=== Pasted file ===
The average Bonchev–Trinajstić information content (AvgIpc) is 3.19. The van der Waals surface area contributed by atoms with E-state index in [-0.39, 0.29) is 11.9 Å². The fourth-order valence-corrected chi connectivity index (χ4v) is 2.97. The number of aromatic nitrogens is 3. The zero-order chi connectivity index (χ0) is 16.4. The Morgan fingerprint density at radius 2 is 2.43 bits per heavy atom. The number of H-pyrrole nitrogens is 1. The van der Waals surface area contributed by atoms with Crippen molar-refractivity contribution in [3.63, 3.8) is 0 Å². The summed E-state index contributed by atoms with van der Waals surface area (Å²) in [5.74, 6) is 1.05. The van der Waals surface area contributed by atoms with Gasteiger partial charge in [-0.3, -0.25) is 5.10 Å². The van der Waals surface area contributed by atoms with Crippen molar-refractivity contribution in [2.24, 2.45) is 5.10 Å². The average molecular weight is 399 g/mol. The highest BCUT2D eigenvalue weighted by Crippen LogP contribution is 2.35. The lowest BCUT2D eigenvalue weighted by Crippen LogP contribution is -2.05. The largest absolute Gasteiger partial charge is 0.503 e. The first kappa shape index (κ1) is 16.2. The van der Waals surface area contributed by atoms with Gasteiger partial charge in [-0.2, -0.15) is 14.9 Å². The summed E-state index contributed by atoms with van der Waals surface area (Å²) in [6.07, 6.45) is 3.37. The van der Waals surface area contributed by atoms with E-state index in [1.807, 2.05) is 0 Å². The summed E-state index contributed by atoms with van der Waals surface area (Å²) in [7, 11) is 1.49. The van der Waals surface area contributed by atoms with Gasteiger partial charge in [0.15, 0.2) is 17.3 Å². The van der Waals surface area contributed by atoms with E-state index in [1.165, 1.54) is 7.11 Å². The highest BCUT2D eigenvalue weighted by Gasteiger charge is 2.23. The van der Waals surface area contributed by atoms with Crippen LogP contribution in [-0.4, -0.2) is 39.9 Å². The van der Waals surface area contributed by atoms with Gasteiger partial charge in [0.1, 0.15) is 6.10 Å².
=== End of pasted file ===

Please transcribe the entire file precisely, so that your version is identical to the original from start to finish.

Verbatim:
The average Bonchev–Trinajstić information content (AvgIpc) is 3.19. The van der Waals surface area contributed by atoms with E-state index in [-0.39, 0.29) is 11.9 Å². The fourth-order valence-corrected chi connectivity index (χ4v) is 2.97. The number of aromatic nitrogens is 3. The zero-order chi connectivity index (χ0) is 16.4. The Morgan fingerprint density at radius 2 is 2.43 bits per heavy atom. The number of H-pyrrole nitrogens is 1. The van der Waals surface area contributed by atoms with Crippen molar-refractivity contribution in [3.63, 3.8) is 0 Å². The summed E-state index contributed by atoms with van der Waals surface area (Å²) in [5.74, 6) is 1.05. The van der Waals surface area contributed by atoms with Gasteiger partial charge in [-0.3, -0.25) is 5.10 Å². The van der Waals surface area contributed by atoms with Crippen molar-refractivity contribution in [2.24, 2.45) is 5.10 Å². The average molecular weight is 399 g/mol. The highest BCUT2D eigenvalue weighted by Crippen LogP contribution is 2.35. The lowest BCUT2D eigenvalue weighted by Crippen LogP contribution is -2.05. The largest absolute Gasteiger partial charge is 0.503 e. The first kappa shape index (κ1) is 16.2. The van der Waals surface area contributed by atoms with Gasteiger partial charge in [-0.2, -0.15) is 14.9 Å². The summed E-state index contributed by atoms with van der Waals surface area (Å²) in [6.07, 6.45) is 3.37. The van der Waals surface area contributed by atoms with E-state index in [1.807, 2.05) is 0 Å². The summed E-state index contributed by atoms with van der Waals surface area (Å²) in [7, 11) is 1.49. The van der Waals surface area contributed by atoms with Gasteiger partial charge in [0.15, 0.2) is 17.3 Å². The van der Waals surface area contributed by atoms with E-state index in [1.165, 1.54) is 7.11 Å². The highest BCUT2D eigenvalue weighted by Gasteiger charge is 2.23. The van der Waals surface area contributed by atoms with Crippen LogP contribution in [-0.4, -0.2) is 39.9 Å². The van der Waals surface area contributed by atoms with Gasteiger partial charge in [0.1, 0.15) is 6.10 Å².